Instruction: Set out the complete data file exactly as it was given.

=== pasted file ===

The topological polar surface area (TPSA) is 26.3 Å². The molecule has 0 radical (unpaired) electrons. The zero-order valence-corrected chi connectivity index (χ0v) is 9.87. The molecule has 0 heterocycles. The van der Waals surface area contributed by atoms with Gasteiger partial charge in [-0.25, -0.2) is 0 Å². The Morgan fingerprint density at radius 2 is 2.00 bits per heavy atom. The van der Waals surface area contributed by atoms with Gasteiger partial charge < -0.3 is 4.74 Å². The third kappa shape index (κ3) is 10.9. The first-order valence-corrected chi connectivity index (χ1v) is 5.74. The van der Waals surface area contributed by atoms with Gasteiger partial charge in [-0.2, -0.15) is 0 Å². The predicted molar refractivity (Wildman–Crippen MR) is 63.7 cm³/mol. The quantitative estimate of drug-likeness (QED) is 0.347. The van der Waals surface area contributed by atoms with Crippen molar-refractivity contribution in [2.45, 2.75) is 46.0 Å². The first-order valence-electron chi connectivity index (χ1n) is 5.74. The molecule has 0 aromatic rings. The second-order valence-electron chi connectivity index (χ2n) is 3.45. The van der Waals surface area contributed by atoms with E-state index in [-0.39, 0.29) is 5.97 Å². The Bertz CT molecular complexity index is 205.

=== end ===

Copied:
The topological polar surface area (TPSA) is 26.3 Å². The molecule has 0 radical (unpaired) electrons. The zero-order valence-corrected chi connectivity index (χ0v) is 9.87. The molecule has 0 heterocycles. The van der Waals surface area contributed by atoms with Gasteiger partial charge in [-0.25, -0.2) is 0 Å². The Morgan fingerprint density at radius 2 is 2.00 bits per heavy atom. The van der Waals surface area contributed by atoms with Gasteiger partial charge < -0.3 is 4.74 Å². The third kappa shape index (κ3) is 10.9. The first-order valence-corrected chi connectivity index (χ1v) is 5.74. The van der Waals surface area contributed by atoms with Gasteiger partial charge in [-0.2, -0.15) is 0 Å². The predicted molar refractivity (Wildman–Crippen MR) is 63.7 cm³/mol. The quantitative estimate of drug-likeness (QED) is 0.347. The van der Waals surface area contributed by atoms with Crippen molar-refractivity contribution in [2.45, 2.75) is 46.0 Å². The first-order valence-electron chi connectivity index (χ1n) is 5.74. The molecule has 0 aromatic rings. The second-order valence-electron chi connectivity index (χ2n) is 3.45. The van der Waals surface area contributed by atoms with E-state index in [-0.39, 0.29) is 5.97 Å². The Bertz CT molecular complexity index is 205.